I just read an interesting New York Times article on “social reading” (Yes, People Still Read, but Now It’s Social), and it got me thinking about the future of reading, and the e-reader battle that’s currently going on, particularly between the iPad and Amazon’s Kindle. And then I upgraded my Kindle software to v2.5 this morning, and it made it clear to me why I think the Kindle is a far superior reader to the iPad.
No one will deny that the iPad’s iBooks app has a nicer user experience than the Kindle. It’s colorful and pretty, it has a nice bookshelf, you can turn the pages with your fingers, and, uh… Well, that’s where it stops. The two major issues with iBooks are:
- Since it’s a back lit display, it starts hurting your eyes when you read for too long.
- The battery life is, you know, not ideal…
Now consider the Kindle. Though not as pretty to look at, you can tell that Amazon decided to focus on the reading experience. You don’t have to plug it in all the time, and you can read it for hours without hurting your eyes. But it is v2.5’s forays into social reading that really starts to set the device apart. There are two features in particular that I think are brilliant:
- First, Amazon allows you to opt in to viewing popular highlights. This allows you to see when passages of a book you’re reading were highlighted by others who have read the same book. It’s like a virtual book club, but instead of trying to get 6 people to agree on a book to read, you can connect with 100’s of readers who are already reading the same book. This kind of connection really is where the Internet is at its most useful.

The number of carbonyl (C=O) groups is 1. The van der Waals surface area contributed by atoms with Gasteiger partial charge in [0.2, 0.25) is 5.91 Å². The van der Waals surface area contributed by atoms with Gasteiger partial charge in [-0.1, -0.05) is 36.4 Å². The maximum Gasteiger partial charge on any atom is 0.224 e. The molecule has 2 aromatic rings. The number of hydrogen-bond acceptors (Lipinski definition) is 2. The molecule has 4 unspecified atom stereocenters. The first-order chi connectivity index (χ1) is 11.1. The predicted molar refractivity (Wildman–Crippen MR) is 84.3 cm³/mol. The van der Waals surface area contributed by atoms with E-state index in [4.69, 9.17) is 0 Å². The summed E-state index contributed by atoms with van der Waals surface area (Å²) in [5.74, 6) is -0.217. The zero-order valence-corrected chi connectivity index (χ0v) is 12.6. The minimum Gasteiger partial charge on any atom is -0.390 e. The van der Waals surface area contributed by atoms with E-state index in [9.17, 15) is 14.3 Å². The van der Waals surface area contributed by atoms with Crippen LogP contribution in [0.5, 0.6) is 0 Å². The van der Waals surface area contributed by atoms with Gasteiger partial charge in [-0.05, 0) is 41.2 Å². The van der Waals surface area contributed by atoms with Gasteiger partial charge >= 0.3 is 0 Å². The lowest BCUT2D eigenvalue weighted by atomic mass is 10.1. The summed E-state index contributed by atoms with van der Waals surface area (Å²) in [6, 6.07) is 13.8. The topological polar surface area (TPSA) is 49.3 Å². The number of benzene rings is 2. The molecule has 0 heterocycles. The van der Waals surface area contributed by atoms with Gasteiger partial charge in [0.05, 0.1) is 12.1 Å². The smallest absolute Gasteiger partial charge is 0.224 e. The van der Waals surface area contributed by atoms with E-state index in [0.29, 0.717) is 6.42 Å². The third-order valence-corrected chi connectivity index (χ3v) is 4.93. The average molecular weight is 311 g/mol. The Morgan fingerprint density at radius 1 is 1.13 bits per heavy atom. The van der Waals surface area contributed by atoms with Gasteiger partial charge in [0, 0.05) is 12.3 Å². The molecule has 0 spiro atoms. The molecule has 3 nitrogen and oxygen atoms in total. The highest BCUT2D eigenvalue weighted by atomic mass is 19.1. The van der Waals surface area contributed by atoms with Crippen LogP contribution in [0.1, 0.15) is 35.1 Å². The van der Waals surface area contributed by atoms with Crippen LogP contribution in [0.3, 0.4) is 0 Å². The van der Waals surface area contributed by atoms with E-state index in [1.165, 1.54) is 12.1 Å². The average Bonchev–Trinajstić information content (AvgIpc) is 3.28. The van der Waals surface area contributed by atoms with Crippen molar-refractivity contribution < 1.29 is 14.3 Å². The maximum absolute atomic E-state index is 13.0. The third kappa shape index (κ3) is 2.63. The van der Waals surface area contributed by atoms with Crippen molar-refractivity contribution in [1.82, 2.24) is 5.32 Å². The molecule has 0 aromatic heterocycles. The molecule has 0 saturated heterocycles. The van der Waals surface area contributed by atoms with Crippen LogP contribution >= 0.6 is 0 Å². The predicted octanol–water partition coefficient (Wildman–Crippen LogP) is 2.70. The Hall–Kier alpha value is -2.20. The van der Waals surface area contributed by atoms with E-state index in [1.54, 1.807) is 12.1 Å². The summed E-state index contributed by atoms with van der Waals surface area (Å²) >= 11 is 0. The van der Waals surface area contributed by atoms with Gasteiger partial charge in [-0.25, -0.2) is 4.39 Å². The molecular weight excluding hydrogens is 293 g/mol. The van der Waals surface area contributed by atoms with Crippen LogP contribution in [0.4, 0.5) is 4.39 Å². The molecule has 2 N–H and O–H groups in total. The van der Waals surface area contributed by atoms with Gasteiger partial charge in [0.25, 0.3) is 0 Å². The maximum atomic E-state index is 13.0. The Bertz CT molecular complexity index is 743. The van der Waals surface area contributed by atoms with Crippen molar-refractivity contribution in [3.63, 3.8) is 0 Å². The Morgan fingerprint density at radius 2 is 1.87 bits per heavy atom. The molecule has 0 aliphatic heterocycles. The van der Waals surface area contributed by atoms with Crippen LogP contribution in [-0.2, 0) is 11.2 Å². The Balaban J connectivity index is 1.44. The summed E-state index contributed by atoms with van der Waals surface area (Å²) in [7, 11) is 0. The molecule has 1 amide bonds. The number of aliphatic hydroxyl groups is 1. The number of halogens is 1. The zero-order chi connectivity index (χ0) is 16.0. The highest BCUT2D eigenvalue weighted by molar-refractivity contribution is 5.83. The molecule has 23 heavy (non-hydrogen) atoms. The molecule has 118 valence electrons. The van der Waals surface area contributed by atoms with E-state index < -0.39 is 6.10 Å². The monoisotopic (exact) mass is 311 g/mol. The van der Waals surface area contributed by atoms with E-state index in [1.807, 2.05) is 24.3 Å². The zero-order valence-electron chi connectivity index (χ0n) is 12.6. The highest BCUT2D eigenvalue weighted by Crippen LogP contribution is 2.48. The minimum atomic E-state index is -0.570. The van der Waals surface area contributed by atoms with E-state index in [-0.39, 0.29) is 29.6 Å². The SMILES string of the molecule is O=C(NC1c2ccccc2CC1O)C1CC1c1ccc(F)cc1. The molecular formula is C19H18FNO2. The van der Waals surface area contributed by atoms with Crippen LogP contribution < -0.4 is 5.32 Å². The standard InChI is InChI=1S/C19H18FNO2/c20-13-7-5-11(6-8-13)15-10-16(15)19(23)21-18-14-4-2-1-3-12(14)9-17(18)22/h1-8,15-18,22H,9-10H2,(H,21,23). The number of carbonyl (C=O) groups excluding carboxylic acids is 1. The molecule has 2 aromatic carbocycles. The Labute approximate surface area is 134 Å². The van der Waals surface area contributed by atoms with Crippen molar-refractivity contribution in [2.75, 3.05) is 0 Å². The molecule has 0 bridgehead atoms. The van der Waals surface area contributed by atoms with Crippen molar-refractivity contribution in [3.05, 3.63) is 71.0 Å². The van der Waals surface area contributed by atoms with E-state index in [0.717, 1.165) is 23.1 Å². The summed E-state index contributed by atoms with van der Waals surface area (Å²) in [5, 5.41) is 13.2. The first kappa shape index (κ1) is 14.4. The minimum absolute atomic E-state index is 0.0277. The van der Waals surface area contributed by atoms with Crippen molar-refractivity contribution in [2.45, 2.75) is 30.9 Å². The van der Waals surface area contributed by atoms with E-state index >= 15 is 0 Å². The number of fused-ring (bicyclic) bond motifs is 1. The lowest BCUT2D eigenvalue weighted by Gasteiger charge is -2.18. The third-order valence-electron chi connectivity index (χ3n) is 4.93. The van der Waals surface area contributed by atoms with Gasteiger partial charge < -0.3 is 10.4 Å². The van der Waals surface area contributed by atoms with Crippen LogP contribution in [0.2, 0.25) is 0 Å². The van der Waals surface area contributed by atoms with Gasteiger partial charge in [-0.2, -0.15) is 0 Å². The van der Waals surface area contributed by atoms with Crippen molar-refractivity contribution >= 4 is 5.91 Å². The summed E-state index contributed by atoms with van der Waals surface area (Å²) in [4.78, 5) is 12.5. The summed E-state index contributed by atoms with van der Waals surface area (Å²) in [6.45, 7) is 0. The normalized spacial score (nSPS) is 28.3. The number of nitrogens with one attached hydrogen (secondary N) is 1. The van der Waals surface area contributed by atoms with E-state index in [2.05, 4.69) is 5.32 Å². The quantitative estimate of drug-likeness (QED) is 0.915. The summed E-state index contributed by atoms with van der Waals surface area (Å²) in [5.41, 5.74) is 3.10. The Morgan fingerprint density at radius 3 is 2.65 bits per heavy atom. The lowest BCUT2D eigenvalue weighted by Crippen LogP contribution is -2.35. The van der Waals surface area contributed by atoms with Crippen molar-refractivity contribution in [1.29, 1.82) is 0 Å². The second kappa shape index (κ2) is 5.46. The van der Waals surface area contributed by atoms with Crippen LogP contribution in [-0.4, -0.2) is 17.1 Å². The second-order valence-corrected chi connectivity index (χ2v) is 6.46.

- Amazon also allows you to link your Twitter and Facebook accounts to your Kindle. This means that you can highlight a passage that you’re reading, and share it with your followers, like I did this morning:
That is powerful. It not only allows you to share what you’re reading and thinking about in real time, but it’s also great business for Amazon, since it provides a way for your followers to purchase the book right away. Of course, even the Kindle packaging tells you that this is an experience built around passionate readers:
The differences between the iPad and the Kindle have larger implication as well, particularly in the field of Product Management. Look, the iPad is gorgeous, it really is. But it is an experience designed to contain so many different uses, that it is not possible to focus on doing one particular thing (like reading a book) extremely well. The Kindle is singularly focused on readers, and that is why it beats the iPad hands down as an e-reader.
Dropbox did exactly the same thing to beat out their competitors — they focused on making file sharing as easy and convenient as possible. They didn’t have all the features, but they made sure the features they do have has a superior user experience. On that note, if you haven’t watched this 23-minute talk by Dropbox’s CEO where he discusses their business model, you really should. It is inspiring and well worth it.